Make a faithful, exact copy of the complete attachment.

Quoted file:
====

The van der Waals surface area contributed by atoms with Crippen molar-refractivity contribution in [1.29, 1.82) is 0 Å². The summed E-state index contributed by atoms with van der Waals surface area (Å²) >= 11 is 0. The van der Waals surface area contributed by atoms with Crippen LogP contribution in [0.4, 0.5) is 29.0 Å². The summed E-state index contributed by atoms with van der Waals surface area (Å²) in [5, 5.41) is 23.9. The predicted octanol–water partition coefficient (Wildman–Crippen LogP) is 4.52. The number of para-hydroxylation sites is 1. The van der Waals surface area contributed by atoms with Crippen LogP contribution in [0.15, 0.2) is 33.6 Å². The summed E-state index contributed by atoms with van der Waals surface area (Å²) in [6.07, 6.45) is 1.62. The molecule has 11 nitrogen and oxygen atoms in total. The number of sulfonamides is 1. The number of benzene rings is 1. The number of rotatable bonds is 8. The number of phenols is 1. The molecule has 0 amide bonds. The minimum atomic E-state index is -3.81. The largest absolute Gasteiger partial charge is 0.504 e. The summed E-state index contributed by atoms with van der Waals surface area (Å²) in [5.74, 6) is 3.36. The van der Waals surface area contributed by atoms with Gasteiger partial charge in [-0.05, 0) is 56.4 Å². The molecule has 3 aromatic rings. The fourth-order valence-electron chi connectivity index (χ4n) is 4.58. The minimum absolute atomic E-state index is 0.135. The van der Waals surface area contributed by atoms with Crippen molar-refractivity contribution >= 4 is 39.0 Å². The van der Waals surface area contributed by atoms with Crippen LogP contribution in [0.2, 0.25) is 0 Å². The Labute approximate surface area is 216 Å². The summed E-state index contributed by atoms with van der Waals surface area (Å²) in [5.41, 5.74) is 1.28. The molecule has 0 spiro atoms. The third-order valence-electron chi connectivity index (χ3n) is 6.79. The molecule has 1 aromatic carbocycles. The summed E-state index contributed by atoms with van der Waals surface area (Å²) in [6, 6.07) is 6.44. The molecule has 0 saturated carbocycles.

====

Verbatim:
The van der Waals surface area contributed by atoms with Crippen molar-refractivity contribution in [1.29, 1.82) is 0 Å². The summed E-state index contributed by atoms with van der Waals surface area (Å²) >= 11 is 0. The van der Waals surface area contributed by atoms with Crippen LogP contribution in [0.4, 0.5) is 29.0 Å². The summed E-state index contributed by atoms with van der Waals surface area (Å²) in [5, 5.41) is 23.9. The predicted octanol–water partition coefficient (Wildman–Crippen LogP) is 4.52. The number of para-hydroxylation sites is 1. The van der Waals surface area contributed by atoms with Crippen LogP contribution in [0.15, 0.2) is 33.6 Å². The summed E-state index contributed by atoms with van der Waals surface area (Å²) in [6.07, 6.45) is 1.62. The molecule has 11 nitrogen and oxygen atoms in total. The number of sulfonamides is 1. The number of benzene rings is 1. The number of rotatable bonds is 8. The number of phenols is 1. The molecule has 0 amide bonds. The minimum atomic E-state index is -3.81. The largest absolute Gasteiger partial charge is 0.504 e. The summed E-state index contributed by atoms with van der Waals surface area (Å²) in [5.74, 6) is 3.36. The van der Waals surface area contributed by atoms with Gasteiger partial charge in [-0.05, 0) is 56.4 Å². The molecule has 3 aromatic rings. The fourth-order valence-electron chi connectivity index (χ4n) is 4.58. The minimum absolute atomic E-state index is 0.135. The van der Waals surface area contributed by atoms with Crippen molar-refractivity contribution >= 4 is 39.0 Å². The van der Waals surface area contributed by atoms with Crippen LogP contribution in [0.2, 0.25) is 0 Å². The Labute approximate surface area is 216 Å². The summed E-state index contributed by atoms with van der Waals surface area (Å²) in [5.41, 5.74) is 1.28. The molecule has 0 spiro atoms. The third-order valence-electron chi connectivity index (χ3n) is 6.79. The molecule has 1 aromatic carbocycles. The summed E-state index contributed by atoms with van der Waals surface area (Å²) in [6, 6.07) is 6.44. The molecule has 0 saturated carbocycles.